Invasive aspergillosis of the nasal cavity and paranasal sinuses is characterized by invasion and destruction of the bony sinus walls, the orbit, and other soft tissues of the face. It occurs particularly in patients with severe immune deficits, and less frequently in patients with diabetes mellitus. The therapeutic outcome of invasive aspergillosis is unsatisfactory. Mortality rates range from 50 to 80%, depending primarily on the underlying disease. In general, the prognosis depends on making a prompt diagnosis of infection and providing early treatment. However the diagnosis of invasive aspergillosis is difficult because there is no specific symptom, nor any rapid diagnostic method for confirmation. We report a case of a 64-year old woman with diabetes mellitus and invasive aspergillosis of the nasal septum. She was diagnosed by biopsy of the nasal septum and treated with systemic antifungal agent and surgical debridement. (Ed- paragraphs combined here) In conjunction with this case we review the previous literatures and suggest that prompt antifungal therapy with glycemic control is an important element in the treatment of invasive aspergillosis in a diabetic patient.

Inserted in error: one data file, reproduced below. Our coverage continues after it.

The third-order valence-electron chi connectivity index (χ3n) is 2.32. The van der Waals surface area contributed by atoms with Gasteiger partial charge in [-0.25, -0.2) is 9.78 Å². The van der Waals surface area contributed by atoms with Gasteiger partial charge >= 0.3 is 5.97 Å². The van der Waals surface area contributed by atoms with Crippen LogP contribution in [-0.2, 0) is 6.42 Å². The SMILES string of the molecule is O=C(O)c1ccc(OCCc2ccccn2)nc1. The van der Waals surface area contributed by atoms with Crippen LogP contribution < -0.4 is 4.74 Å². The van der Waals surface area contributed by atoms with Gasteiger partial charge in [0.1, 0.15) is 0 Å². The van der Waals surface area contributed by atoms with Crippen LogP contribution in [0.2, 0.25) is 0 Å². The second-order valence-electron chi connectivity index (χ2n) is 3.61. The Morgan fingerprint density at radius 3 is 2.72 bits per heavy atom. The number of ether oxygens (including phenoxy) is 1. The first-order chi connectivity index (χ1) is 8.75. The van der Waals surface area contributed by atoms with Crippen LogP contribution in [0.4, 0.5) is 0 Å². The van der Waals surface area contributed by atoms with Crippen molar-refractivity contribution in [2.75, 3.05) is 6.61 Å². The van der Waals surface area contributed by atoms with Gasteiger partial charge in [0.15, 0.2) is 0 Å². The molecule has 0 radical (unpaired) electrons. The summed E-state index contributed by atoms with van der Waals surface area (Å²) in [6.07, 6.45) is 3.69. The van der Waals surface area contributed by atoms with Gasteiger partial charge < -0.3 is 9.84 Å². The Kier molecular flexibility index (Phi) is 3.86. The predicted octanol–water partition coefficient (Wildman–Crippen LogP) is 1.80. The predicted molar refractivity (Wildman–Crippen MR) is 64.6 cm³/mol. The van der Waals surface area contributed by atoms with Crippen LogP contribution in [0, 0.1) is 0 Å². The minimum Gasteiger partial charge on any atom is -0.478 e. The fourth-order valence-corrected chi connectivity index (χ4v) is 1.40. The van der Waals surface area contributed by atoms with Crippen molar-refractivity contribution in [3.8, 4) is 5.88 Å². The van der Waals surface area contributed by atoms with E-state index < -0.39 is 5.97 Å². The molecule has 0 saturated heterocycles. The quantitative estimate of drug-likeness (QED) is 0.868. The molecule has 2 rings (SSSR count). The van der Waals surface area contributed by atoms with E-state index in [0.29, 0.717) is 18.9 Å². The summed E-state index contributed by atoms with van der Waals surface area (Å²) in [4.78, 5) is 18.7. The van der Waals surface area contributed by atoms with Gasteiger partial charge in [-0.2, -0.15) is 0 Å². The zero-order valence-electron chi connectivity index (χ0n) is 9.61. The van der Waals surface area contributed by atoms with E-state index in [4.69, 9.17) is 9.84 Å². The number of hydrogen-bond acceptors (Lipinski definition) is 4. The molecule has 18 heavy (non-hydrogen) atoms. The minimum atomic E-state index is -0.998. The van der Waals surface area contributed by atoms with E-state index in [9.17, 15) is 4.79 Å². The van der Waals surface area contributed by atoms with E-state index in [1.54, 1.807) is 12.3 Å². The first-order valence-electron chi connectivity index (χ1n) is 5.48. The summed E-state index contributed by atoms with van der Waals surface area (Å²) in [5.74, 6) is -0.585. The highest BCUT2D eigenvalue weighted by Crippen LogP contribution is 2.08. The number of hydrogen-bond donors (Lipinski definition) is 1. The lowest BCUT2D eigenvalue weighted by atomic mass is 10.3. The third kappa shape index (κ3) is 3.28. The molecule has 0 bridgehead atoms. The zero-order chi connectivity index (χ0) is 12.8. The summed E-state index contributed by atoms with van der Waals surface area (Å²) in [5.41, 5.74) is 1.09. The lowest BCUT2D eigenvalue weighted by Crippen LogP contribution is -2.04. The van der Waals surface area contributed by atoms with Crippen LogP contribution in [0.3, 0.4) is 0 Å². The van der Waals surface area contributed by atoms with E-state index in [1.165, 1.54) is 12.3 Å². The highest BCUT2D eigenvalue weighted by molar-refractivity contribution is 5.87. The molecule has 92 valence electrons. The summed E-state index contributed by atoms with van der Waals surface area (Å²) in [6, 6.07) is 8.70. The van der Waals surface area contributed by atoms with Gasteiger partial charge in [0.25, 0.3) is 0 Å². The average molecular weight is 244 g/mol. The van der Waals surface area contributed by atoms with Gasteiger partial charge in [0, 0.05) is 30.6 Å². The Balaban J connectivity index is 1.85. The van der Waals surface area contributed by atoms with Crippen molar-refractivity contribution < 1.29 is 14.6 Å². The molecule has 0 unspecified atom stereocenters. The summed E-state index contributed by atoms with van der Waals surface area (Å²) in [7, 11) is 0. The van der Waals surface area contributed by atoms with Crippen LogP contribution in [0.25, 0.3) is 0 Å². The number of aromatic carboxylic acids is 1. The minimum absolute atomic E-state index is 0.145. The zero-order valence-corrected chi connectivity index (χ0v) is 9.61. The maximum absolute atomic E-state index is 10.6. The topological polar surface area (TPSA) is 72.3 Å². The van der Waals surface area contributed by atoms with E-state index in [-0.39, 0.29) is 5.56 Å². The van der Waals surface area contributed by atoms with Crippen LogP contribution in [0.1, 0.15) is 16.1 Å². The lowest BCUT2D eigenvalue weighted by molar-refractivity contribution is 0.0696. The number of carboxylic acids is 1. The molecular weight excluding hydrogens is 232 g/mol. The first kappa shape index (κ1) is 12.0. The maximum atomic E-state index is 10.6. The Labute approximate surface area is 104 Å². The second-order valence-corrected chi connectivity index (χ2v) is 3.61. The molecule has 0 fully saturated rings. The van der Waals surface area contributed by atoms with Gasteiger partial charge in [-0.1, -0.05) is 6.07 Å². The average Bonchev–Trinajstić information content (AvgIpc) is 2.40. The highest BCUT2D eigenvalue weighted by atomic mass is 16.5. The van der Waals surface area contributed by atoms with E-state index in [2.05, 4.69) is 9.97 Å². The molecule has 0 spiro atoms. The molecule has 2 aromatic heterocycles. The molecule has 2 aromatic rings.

A Case of Endogenous Endophthalmitis in a Patient with Diabetic Retinopathy.
Chang Hee Han, Ji Sung Yoon, Ji O Mok, Yeo Joo Kim, Hyeong Kyu Park, Chul Hee Kim, Sang Jin Kim, Dong Won Byun, Kyo Il Suh, Myung Hi Yoo, Jun Sun Kim
Korean Diabetes J. 2003;27(4):367-372.   Published online August 1, 2003
  • 1,138 View
  • 17 Download
AbstractAbstract PDF
Infectious endogenous endophthalmitis can occur by entrance of a pathogenic microorganism into the eye from various primary infection sites other than the eye. Although relatively rare, it results in visual loss frequently in spite of early diagnosis and treatment. It occurs in the process of systemic infection and its underlying conditions are diabetes, advanced liver disease, and immune suppressive state or drug abuse. We report a case of a 51-year old man with proliferative diabetic retinopathy and endogenous endophthalmitis caused by S. aureus from a skin infection. The ocular symptoms improved after systemic and intravitreal antibiotic therapy but visual loss could not be prevented. In conjunction with this case, we review the available literatures and stress the seriousness of this disease when concurrent in diabetic patients.